Even if a victim is able to properly file a complaint by herself or through an attorney , the expense and difficulty of gathering evidence and the risk involved to domestic violence victims makes this procedure ineffective and dangerous for women. Department of State Country Report on Russia found that judges often referred private cases to a reconcilation process that emphasized family unity rather than victim protection.
Other violent means of torment include, for example, sleep, food, and water deprivation, cold-rooms, biting, whipping, and binding. Honor killings and bride kidnapping. Bride-kidnapping is a form of forced marriage involving the abduction and sometimes rape of a woman or girl, who out of fear and shame is later forced to marry her abductor.
Honor killings occur when a woman is murdered because her relatives, usually her male relatives, believe she has dishonored the family in some way. The Russian Federation does not maintain reliable statistics on sexual assault and has not performed or commissioned a comprehensive survey of the prevalence of sexual violence in the country.
However, as crimes of private-public prosecution, rape and violent sexual assault are categorized by Russian law as equivalent to a violation of copyright or invasion of personal privacy also cases of private-public prosecution. Additionally, victims often face intense pressure to drop a complaint soon after it was made. In the northern Caucasus region of the Russian Federation, social pressures to ignore cases of rape are even more intense, as reported by the U.
Special Rapporteur on violence against women in If they raped women come home, they would be better off shooting themselves. A sullied daughter is worse than a dead one to her father.
Russian police departments lack specialized training in how to handle sex crimes or treat victims, and often do no refer victims for a forensic medical exam. Russia also does not provide adequate protection, social services or legal assistance to rape victims. Other reports demonstrate that a major obstacle to holding rapists accountable is the low level of awareness about rape and the needs of rape victims among actors in the criminal justice system.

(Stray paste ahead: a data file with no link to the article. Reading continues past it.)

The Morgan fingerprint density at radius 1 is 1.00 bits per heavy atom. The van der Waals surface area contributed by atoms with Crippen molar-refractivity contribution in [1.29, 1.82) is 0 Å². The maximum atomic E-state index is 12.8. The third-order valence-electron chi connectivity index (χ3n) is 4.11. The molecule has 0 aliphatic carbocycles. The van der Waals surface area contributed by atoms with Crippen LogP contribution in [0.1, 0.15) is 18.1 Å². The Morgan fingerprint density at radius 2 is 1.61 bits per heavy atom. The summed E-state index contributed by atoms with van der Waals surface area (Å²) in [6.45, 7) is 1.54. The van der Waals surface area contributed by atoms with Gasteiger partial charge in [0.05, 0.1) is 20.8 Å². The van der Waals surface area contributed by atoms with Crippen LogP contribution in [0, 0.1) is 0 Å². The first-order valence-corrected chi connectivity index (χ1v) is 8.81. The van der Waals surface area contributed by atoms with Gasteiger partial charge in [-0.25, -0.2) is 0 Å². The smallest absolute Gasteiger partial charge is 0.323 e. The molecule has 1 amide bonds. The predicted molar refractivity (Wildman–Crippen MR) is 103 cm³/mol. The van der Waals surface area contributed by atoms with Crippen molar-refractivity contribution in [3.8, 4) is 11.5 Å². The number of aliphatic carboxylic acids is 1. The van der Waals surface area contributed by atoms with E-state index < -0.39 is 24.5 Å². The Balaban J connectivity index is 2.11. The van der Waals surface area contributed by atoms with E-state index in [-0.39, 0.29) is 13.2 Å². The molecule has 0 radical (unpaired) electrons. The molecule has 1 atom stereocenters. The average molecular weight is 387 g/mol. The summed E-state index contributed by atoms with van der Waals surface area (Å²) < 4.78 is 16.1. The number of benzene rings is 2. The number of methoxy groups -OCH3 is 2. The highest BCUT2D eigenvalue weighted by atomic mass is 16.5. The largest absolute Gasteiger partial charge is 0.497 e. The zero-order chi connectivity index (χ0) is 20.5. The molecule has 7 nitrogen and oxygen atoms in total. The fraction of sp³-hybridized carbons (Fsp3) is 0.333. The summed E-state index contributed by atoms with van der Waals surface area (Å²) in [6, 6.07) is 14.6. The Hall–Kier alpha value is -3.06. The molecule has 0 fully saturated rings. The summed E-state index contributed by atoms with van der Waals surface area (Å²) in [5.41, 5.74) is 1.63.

For example, a focus group participant told the Moscow-Helsinki Group the following about the police response to her rape report: The fact is that some of my friends and myself have also been raped.
None of my friends reported to the police but I did and I regret it to this day. I have never been more humiliated, insulted, and condemned than back then. It turned out that I was to blame for what had happened to me. My mother saved me from suicide whereas the police almost encouraged me to commit it. Some prosecutors exhibit similar attitudes. The CEDAW Committee in raised concerns about a recent amendment to the statutory rape provisions of Article 1 , which prohibits sexual intercourse with a minor under the age of Russian law prohibits rape and sexual assault and contains no exceptions for rapes committed by spouses or relatives.
Committee on Torture in also found that police were reluctant to intervene in cases of spousal rape. The Russian criminal code does not specifically prohibit sexual harassment. Similarly, sexual harassment is not a prohibited form of discrimination against women in employment, education, the military or any other public sphere in Russia. It is not recognized as a health or safety issue by government officials in regulation, or otherwise. Women who are sexually harassed may pursue general civil damages in Russian courts; [cxxxiii] however, only two women have successfully sued on the basis of sexual harassment since the collapse of the Soviet Union, and as of , no woman had won a case since In fact, many women simply leave their place of employment if sexual harassment occurs.
In , women organized protests in Moscow against widespread sexual harassment in Russia. It is also not clear how effective the proposed law will be in stopping sexual harassment. Proving that any harassment occurred will be difficult for most women. There are few specialized services to assist victims of sexual harassment. Russia is a significant source, transit and destination point for trafficked men, women and children. Individuals are trafficked for various exploitative purposes, including commercial sexual exploitation, forced labor, illegal adoption and street begging.
After five consecutive years on the U. In May , Russia ratified the U. Convention on Transnational Crime. What is Domestic Violence? Resources for Domestic Violence and Housing Issues. Surveys of National Laws U. Law Sample Orders for Protection. Duties of Prosecutors Duties of Judiciary.